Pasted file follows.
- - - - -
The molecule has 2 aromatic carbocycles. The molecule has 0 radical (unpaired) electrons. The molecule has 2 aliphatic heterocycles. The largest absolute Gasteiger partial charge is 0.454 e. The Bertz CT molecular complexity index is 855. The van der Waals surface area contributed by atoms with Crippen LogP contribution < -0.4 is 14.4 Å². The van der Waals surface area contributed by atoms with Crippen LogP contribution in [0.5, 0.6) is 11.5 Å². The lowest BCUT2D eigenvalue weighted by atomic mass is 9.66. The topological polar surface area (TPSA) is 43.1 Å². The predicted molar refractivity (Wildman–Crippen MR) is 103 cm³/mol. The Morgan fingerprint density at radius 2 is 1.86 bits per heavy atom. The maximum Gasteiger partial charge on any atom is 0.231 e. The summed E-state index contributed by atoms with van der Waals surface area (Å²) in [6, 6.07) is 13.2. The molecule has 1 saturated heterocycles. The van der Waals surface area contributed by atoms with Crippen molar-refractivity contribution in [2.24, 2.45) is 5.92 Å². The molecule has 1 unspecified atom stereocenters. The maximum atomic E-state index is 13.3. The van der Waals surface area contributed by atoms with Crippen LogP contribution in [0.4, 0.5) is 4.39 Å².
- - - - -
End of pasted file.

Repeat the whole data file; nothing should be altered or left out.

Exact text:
The molecule has 2 aromatic carbocycles. The molecule has 0 radical (unpaired) electrons. The molecule has 2 aliphatic heterocycles. The largest absolute Gasteiger partial charge is 0.454 e. The Bertz CT molecular complexity index is 855. The van der Waals surface area contributed by atoms with Crippen LogP contribution < -0.4 is 14.4 Å². The van der Waals surface area contributed by atoms with Crippen LogP contribution in [0.5, 0.6) is 11.5 Å². The lowest BCUT2D eigenvalue weighted by atomic mass is 9.66. The topological polar surface area (TPSA) is 43.1 Å². The predicted molar refractivity (Wildman–Crippen MR) is 103 cm³/mol. The Morgan fingerprint density at radius 2 is 1.86 bits per heavy atom. The maximum Gasteiger partial charge on any atom is 0.231 e. The summed E-state index contributed by atoms with van der Waals surface area (Å²) in [6, 6.07) is 13.2. The molecule has 1 saturated heterocycles. The van der Waals surface area contributed by atoms with Crippen molar-refractivity contribution in [2.24, 2.45) is 5.92 Å². The molecule has 1 unspecified atom stereocenters. The maximum atomic E-state index is 13.3. The van der Waals surface area contributed by atoms with Crippen LogP contribution in [0.4, 0.5) is 4.39 Å².